Canadian Marijuana Companies Are Going In For The Kill

Aurora Cannabis is one of many Canadian marijuana companies vying for domination of the cannabis industry. With the latest polls showing huge leaps in support for legalized marijuana, in particular for medical marijuana, companies like Aurora and Canopy are trying to position themselves to solidify their positions at the top of the market.

Aurora Cannabis put in an unsolicited offer to buy CanniMed for $18.75 a share last week, which would value the merger at over $2 billion all together. In order for the purchase to happen, Aurora Cannabis has not only had to take some big risks themselves, but are also taking big risks with their shareholders\’ money.

The first thing to note is that CanniMed shareholders would be receiving a pretty fair shake if this deal were to go through. The all-share proposal on the date of the unsolicited bid represents a nearly 57% premium to the closing price of CanniMed\’s shares on Nov. 14.

Then again, the company reported $4 million in net losses through the first half of fiscal 2017, and was only marginally delivering positive earnings before interest, taxes, depreciation, and amortization (EBITDA). Presumably, as industry giants like Aurora Cannabis expand their growing capacities, CanniMed could get squeezed out of the picture, or find its market share reduced. A merger with Aurora Cannabis would allow two medical cannabis companies to join forces and potentially claim a larger share of the Canadian market.

Aurora Cannabis is in the midst of constructing the Aurora Sky project, which will be the largest and most automated grow facility in the world once complete by mid-2018. Aurora Sky is capable of more than 100,000 kilograms of annual dried cannabis production across the 800,000-square-foot facility, and it\’s likely going to play a key role in pushing all-in grow costs down significantly in the years to come.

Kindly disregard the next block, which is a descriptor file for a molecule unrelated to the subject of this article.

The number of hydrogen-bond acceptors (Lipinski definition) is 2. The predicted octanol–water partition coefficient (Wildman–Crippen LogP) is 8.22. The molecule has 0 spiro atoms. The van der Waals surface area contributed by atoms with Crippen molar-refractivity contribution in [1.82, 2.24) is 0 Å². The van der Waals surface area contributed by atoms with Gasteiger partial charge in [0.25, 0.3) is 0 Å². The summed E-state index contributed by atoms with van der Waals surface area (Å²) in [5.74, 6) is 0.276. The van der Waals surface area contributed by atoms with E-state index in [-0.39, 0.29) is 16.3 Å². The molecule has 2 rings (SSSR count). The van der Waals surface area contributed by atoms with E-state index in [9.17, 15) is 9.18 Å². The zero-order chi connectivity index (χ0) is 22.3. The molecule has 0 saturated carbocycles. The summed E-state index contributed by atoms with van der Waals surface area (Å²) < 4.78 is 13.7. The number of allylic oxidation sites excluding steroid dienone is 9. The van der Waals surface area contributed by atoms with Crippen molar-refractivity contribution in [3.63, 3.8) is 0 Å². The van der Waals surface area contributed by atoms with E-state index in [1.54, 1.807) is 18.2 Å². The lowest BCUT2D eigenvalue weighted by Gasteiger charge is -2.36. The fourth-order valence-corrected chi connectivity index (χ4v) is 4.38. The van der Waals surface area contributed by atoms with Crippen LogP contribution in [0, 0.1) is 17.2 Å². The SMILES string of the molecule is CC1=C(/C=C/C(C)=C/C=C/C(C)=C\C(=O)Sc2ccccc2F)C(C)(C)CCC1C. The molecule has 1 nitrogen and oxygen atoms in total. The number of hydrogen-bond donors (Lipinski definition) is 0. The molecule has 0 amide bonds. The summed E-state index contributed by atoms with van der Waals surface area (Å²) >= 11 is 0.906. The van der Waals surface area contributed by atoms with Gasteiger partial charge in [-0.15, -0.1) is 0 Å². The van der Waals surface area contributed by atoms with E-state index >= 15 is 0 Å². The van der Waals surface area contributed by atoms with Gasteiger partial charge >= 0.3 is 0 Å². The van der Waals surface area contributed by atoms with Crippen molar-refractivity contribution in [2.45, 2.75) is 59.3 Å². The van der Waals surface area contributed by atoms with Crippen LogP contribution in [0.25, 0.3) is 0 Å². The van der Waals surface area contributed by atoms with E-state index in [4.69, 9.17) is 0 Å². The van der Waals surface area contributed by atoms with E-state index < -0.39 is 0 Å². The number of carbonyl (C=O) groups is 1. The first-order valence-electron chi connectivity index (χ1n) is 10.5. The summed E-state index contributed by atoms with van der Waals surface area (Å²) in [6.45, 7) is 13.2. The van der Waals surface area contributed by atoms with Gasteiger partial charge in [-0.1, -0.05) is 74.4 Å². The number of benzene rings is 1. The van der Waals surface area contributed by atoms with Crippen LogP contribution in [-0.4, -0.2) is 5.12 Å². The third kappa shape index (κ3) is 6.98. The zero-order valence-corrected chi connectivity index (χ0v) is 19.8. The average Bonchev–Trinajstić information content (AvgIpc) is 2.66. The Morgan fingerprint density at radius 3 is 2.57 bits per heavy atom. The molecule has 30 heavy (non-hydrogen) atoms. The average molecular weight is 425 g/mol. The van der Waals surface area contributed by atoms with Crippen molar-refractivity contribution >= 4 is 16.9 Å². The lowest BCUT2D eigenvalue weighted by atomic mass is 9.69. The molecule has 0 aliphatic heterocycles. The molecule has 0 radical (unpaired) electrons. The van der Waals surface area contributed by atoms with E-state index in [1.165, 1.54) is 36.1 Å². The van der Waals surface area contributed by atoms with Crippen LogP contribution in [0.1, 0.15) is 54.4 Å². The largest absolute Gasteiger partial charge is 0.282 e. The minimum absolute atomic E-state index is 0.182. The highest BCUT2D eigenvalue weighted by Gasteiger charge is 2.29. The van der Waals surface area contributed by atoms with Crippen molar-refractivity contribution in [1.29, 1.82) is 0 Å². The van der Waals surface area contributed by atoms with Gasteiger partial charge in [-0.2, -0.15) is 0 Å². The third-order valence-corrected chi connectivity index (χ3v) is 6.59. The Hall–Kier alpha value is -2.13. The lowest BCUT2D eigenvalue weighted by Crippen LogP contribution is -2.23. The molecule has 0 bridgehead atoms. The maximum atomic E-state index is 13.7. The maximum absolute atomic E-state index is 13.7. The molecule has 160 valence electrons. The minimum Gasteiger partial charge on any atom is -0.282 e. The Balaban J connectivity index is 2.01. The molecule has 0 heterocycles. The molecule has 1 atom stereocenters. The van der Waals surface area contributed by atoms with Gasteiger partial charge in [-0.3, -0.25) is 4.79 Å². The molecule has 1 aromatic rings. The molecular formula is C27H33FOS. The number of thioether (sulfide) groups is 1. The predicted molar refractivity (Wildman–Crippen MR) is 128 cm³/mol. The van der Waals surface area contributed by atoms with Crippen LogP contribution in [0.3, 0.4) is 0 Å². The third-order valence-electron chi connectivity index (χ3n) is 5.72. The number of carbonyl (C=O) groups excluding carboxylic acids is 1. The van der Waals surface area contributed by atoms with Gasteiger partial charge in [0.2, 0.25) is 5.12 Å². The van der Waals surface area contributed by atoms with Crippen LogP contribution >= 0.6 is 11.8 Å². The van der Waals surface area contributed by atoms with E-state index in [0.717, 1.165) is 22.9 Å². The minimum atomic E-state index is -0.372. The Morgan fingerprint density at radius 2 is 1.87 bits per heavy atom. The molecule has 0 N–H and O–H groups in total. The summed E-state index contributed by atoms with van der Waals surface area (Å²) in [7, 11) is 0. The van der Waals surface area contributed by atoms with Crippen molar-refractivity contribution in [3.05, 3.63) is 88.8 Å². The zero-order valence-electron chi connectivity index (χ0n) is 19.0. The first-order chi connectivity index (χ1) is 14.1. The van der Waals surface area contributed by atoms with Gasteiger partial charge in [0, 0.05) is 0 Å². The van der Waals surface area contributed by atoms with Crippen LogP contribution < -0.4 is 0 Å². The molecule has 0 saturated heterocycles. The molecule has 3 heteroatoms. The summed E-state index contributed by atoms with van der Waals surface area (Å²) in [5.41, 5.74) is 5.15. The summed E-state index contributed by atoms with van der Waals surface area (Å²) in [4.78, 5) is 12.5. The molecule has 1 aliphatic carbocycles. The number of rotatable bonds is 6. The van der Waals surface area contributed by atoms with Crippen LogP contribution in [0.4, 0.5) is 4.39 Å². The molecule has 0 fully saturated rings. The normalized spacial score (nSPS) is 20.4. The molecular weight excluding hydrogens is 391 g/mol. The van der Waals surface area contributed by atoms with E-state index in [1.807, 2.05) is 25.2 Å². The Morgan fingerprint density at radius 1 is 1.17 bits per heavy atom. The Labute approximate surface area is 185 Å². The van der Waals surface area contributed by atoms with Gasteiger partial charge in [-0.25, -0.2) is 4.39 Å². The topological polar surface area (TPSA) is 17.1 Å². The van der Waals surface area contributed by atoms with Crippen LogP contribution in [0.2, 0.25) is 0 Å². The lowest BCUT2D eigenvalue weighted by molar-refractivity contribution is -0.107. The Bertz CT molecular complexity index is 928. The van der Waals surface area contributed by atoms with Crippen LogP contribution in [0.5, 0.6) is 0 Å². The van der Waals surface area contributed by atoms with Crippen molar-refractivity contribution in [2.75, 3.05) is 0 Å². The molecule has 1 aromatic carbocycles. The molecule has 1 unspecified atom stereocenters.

Combining forces with CanniMed would create a company capable of 130,000 kilograms of dried cannabis production each year, and give the duo a medical patient base of around 40,000.

In Canada, bought-deal financing is a common practice for money-losing companies looking to raise capital. It involves selling common stock to underwriters at a fixed price before the release of a prospectus. While it guarantees the sale of shares and the raising of capital, it also dilutes existing shareholders by increasing the amount of shares outstanding. Between mid-2014 and Aurora\’s most recent quarter, its share count has risen by more than 2,200%, to over 375 million.

Big risks like the one Aurora Cannabis is trying to make is a common practice these days in business. However, the success of this deal may hinge on Canada\’s legalization of recreational marijuana next year, even though for right now both companies are medical marijuana producers. Do you think that this move by Aurora Cannabis was well thought-out and will pay off for investors?


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Richard Lowe

Richard Lowe is a 14-year veteran of the financial sector with licenses as a commodity broker (Series 3) and investment advisor representative (IAR Series 65). Along with a focus on raising capital for the firms he was employed with, he also wrote and edited much of the content published by them. He holds a BA in Journalism from the University of Massachusetts. He has been a longtime advocate for marijuana legalization due to the social injustices associated with marijuana prohibition and the strong potential for the medicinal benefits of cannabis.

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